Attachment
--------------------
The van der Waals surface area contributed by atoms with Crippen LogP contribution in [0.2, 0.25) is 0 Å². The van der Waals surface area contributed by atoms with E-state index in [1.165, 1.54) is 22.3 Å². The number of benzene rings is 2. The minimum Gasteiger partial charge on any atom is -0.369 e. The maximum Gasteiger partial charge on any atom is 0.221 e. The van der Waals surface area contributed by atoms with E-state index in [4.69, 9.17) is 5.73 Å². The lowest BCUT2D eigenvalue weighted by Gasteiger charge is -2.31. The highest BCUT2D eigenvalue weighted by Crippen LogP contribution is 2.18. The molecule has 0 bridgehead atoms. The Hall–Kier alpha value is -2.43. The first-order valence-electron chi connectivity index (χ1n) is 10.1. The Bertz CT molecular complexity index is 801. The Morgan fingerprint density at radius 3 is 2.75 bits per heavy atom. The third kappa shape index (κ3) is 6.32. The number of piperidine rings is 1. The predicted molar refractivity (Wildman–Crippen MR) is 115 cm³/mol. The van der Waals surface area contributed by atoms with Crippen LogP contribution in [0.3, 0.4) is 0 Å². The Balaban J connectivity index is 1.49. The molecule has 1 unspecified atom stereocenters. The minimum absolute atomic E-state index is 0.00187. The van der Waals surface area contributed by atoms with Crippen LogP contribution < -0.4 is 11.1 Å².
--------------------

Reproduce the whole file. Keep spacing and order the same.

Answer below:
The van der Waals surface area contributed by atoms with Crippen LogP contribution in [0.2, 0.25) is 0 Å². The van der Waals surface area contributed by atoms with E-state index in [1.165, 1.54) is 22.3 Å². The number of benzene rings is 2. The minimum Gasteiger partial charge on any atom is -0.369 e. The maximum Gasteiger partial charge on any atom is 0.221 e. The van der Waals surface area contributed by atoms with E-state index in [4.69, 9.17) is 5.73 Å². The lowest BCUT2D eigenvalue weighted by Gasteiger charge is -2.31. The highest BCUT2D eigenvalue weighted by Crippen LogP contribution is 2.18. The molecule has 0 bridgehead atoms. The Hall–Kier alpha value is -2.43. The first-order valence-electron chi connectivity index (χ1n) is 10.1. The Bertz CT molecular complexity index is 801. The Morgan fingerprint density at radius 3 is 2.75 bits per heavy atom. The third kappa shape index (κ3) is 6.32. The number of piperidine rings is 1. The predicted molar refractivity (Wildman–Crippen MR) is 115 cm³/mol. The van der Waals surface area contributed by atoms with Crippen LogP contribution in [0.3, 0.4) is 0 Å². The Balaban J connectivity index is 1.49. The molecule has 1 unspecified atom stereocenters. The minimum absolute atomic E-state index is 0.00187. The van der Waals surface area contributed by atoms with Crippen LogP contribution < -0.4 is 11.1 Å².